ETA4: 3:30 pm here now... The skies are clearing, with patches of blue and some high-level cirrus clouds but not overcast, I am seeing patches of sunlight on the ground. However, it looks like we are getting some interference from some (bare) trees because the panels are only pulling in 20 watts at this point, charging amps are reduced to 1.5 - that's disappointing. Well, 20 watts is still 20 watts. I wonder if re-wiring for parallel instead of series would benefit the collection? That's how I was set up previously with the PWM charge controller. Question there is would there be enough voltage to even turn on the MPPT? Possibly not. If so, then maybe the MPPT was an expensive mistake. But we'll see how the rest of the week goes before changing anything. Anyhoo - we're up to 260 watt hours for today and it's doubtful at this point we'll see 300.

    ETA5: Done for the day now. I shouldn't grouse much, after all we did add 3% to the battery charge with the 270 watt hours that were collected despite inclement weather. Looks like this time of year, our main collection hours will be between 9:30 AM and 2:30 PM. We'd have done substantially better today if most of the late morning hadn't been heavily clouded (the sky was so dark at one point it was generating zero amps) as illustrated by how well we did in the early afternoon (nearly 120 watts at one point) despite lighter but still overcast skies.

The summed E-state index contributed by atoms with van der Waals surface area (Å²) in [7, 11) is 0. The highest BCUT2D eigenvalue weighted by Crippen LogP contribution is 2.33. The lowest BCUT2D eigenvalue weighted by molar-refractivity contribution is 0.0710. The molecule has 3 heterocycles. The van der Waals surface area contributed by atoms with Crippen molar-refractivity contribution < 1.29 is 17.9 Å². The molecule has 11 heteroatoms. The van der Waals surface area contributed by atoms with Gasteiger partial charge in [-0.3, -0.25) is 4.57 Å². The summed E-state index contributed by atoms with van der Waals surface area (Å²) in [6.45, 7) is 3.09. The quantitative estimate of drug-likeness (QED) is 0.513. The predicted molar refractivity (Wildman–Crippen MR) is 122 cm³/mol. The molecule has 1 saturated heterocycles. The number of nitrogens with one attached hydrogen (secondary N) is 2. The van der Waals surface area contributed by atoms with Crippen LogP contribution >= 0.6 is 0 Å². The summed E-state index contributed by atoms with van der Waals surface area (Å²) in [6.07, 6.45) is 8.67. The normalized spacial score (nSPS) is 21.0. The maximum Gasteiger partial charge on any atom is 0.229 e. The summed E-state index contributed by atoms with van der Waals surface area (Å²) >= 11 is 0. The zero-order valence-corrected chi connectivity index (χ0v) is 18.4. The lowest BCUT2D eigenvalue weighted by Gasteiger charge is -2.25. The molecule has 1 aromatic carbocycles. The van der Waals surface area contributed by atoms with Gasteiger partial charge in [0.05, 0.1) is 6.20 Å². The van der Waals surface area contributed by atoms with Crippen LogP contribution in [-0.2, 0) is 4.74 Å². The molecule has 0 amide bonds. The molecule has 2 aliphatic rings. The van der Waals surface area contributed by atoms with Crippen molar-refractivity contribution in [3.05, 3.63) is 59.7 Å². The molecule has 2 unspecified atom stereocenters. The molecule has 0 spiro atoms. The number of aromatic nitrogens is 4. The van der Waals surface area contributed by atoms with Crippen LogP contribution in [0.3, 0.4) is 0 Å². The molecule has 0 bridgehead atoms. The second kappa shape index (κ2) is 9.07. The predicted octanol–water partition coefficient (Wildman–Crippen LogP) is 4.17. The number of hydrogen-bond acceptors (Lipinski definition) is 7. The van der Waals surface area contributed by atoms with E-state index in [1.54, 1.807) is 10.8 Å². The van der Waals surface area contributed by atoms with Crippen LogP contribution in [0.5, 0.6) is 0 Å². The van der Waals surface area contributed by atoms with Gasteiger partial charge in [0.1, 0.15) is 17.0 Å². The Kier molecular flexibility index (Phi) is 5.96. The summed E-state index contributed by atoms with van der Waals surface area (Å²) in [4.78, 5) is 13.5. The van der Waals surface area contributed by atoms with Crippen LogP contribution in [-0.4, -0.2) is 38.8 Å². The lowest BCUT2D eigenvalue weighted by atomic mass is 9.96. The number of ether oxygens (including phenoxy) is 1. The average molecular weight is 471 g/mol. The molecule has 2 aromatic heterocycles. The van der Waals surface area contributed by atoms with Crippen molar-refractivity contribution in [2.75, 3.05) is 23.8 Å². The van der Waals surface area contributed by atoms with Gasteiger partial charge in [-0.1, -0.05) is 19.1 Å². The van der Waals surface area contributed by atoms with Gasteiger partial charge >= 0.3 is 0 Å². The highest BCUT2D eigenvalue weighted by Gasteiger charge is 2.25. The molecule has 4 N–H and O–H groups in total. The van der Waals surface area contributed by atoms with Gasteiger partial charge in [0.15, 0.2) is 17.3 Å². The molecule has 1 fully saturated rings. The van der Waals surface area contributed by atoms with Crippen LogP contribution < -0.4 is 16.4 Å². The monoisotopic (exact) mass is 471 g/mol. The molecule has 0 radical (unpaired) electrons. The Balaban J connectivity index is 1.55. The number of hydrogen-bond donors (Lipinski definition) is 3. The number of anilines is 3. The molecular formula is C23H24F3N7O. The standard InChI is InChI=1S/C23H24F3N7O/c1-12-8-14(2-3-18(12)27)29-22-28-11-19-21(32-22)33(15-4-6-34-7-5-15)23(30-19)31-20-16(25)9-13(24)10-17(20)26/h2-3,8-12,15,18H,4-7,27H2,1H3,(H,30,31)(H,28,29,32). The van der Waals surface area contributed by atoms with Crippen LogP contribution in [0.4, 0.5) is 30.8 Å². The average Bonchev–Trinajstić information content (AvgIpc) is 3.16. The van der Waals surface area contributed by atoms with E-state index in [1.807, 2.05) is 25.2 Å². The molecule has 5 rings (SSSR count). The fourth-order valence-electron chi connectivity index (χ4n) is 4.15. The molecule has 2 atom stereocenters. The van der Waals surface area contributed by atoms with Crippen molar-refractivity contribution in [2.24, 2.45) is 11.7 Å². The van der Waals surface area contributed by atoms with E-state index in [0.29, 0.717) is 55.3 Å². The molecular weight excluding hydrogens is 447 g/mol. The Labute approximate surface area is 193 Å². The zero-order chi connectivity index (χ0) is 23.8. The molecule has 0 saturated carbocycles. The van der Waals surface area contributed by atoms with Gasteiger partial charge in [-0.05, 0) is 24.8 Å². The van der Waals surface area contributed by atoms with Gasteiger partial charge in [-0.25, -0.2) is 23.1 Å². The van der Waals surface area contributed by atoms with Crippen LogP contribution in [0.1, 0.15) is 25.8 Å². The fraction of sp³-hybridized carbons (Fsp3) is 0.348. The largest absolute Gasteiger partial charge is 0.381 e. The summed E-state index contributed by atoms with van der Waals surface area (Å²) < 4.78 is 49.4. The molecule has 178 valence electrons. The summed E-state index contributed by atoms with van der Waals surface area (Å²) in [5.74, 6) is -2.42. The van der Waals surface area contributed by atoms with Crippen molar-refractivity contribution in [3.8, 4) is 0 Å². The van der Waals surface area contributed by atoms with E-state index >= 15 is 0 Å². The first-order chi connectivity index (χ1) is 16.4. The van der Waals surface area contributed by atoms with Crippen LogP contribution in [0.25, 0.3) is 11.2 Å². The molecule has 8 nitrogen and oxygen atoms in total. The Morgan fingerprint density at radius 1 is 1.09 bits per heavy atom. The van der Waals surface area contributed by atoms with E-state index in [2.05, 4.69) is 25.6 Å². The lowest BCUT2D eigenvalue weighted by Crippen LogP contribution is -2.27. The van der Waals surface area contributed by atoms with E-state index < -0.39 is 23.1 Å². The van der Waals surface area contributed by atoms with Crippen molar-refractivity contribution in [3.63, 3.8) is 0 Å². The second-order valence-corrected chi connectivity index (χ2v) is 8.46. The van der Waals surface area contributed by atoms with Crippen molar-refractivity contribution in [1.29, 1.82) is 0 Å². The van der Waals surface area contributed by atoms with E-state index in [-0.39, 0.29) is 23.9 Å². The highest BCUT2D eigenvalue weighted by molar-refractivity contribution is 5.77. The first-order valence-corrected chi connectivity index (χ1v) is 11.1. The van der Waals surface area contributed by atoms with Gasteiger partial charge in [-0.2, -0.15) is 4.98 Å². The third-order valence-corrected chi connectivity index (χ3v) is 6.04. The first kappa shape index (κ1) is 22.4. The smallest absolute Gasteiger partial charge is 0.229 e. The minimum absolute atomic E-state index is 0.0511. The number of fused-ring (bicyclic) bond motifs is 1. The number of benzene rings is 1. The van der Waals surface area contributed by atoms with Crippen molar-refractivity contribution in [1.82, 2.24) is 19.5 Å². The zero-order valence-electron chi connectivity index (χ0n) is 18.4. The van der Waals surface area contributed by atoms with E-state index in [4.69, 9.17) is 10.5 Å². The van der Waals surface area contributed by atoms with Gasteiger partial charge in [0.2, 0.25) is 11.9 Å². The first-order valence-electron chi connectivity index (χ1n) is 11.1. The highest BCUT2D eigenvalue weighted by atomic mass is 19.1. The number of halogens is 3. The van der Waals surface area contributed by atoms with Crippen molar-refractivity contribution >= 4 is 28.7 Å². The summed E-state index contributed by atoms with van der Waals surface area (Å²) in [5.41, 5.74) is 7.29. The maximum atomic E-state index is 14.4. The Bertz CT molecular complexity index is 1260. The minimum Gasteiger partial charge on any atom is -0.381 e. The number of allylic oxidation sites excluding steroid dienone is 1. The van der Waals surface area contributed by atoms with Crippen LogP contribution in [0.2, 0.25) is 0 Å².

Last edited by bruss01; 01-04-2021 at 07:37 PM.
    "The thing about smart people is they seem like crazy people to dumb people" - Stephen Hawking

  9. #229
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    Lots of good data. Thats best way I can think of to get a true test of the system.
    Greater love hath no man than this, That a man lay down his life for a friend.
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  10. #230
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    Quote Originally Posted by bruss01 View Post
    Fair question Winnie. DC accessories are quite common such as those intended for portable use with automotive 12v sockets. Due to the automotive, marine and RV industries 12v components and accessories are always going to be readily available... 24/48v, much less so. I don't want 100% of my ability to use such things to be reliant on an inverter or converter. .....
    Very true, my solar powered mountain top radio site was 12V also, mainly because I owed all 12V radios that I was planning on installing. This was back in the 80's, 36W panels, I know, WOW... I ended up replacing them with modern tech, but I was stuck with the 12V footprint. Too old to hike up the 3,000 foot mountain these days, but fond memories remain.